HBO’s nominations included 15 for movie Hemingway & Gellhorn, whose stars Clive Owen and Nicole Kidman were recognized with acting nominations, and 12 apiece for Boardwalk Empire and outstanding miniseries/ movie nominee Game Change.
Steve Buscemi was again recognized with an acting nom for Boardwalk, as were Game Change leads Julianne Moore and Woody Harrelson. Peter Dinklage, last year’s winner in the supporting actor in a drama series category, was again nominated for Game of Thrones.
Three-time lead actor in a drama winner Bryan Cranston is in the running again this year, after Breaking Bad was ineligible in 2011. Cranston will face off against perennial nominees Jon Hamm (Mad Men) and Michael C. Hall (Dexter) as well as Buscemi and newcomers Bonneville and Homeland’s Damian Lewis.
Last year’s winner, The Good Wife’s Julianna Margulies, and Homeland’s Claire Danes, who won the Golden Globe in 2012, are favorites in the lead drama actress field, though Good Wife was notably not nominated in the drama series category. Elisabeth Moss repeated for her role as copywriter Peggy Olsen in Mad Men, as did Kathy Bates for the now-cancelled Harry’s Law. Downton’s Dockery and Damages’ Glenn Close round out the field.
In a shift from last year, three broadcast comedies—The Big Bang Theory, Modern Family and 30 Rock—shared the outstanding comedy series nominations with three cable entries, the HBO series Curb Your Enthusiasm, Girls and Veep.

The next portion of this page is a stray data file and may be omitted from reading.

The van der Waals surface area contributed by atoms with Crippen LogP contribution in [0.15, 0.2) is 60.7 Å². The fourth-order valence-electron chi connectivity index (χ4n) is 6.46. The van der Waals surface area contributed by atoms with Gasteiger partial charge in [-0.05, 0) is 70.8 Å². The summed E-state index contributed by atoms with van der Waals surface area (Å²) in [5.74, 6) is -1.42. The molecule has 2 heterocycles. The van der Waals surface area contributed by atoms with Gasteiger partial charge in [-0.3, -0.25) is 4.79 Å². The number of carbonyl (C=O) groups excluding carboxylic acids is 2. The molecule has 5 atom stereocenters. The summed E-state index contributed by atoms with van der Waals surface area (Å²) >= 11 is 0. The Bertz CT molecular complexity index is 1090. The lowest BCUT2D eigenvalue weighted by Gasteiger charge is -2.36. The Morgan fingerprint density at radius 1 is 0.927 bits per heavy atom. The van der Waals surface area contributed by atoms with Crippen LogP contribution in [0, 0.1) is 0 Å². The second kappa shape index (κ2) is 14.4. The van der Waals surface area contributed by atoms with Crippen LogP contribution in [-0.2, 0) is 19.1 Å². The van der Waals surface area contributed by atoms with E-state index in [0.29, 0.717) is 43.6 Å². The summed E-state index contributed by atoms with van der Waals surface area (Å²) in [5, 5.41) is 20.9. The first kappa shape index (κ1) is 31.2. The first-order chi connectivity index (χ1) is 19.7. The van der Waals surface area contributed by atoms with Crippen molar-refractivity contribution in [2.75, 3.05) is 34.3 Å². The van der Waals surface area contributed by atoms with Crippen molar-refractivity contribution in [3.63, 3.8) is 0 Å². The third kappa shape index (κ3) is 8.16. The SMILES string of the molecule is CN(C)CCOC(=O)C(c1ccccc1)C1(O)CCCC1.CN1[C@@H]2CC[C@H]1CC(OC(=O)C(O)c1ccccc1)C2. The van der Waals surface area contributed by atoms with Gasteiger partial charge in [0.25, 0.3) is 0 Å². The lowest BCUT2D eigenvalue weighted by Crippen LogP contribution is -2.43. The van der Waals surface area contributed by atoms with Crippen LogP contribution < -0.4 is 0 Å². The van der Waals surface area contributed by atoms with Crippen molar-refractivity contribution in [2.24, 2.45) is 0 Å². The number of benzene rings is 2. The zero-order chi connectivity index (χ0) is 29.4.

Big Bang, which received its second nomination, has had a banner year, surpassing Two and a Half Men as TV’s top-rated comedy. Two-time winner Jim Parsons was again nominated in the lead actor category for his role as über-geek Sheldon Cooper.
CBS’ Big Bang will face two-time winner Modern Family, still considered the favorite in the category, which received 14 nominations, the most of any comedy. Like last year, Modern Family’s entire adult cast—Julie Bowen, Sofia Vergara, Ed O’Neill, Jesse Tyler Ferguson, Ty Burrell and Eric Stonestreet— received nominations.
Notably excluded from the comedy category is NBC’s Parks and Recreation, thought to have had its best season yet this year, though series star Amy Poehler was again nominated. Three of the six lead comedy actress nominees came from nominated series: Girls’ Lena Dunham, 30 Rock’s Tina Fey and Veep’s Julia Louis- Dreyfus. Along with Poehler, last year’s winner— Mike & Molly’s Melissa McCarthy—was again nominated, along with previous winner Edie Falco of Nurse Jackie and newcomer Zooey Deschanel of New Girl.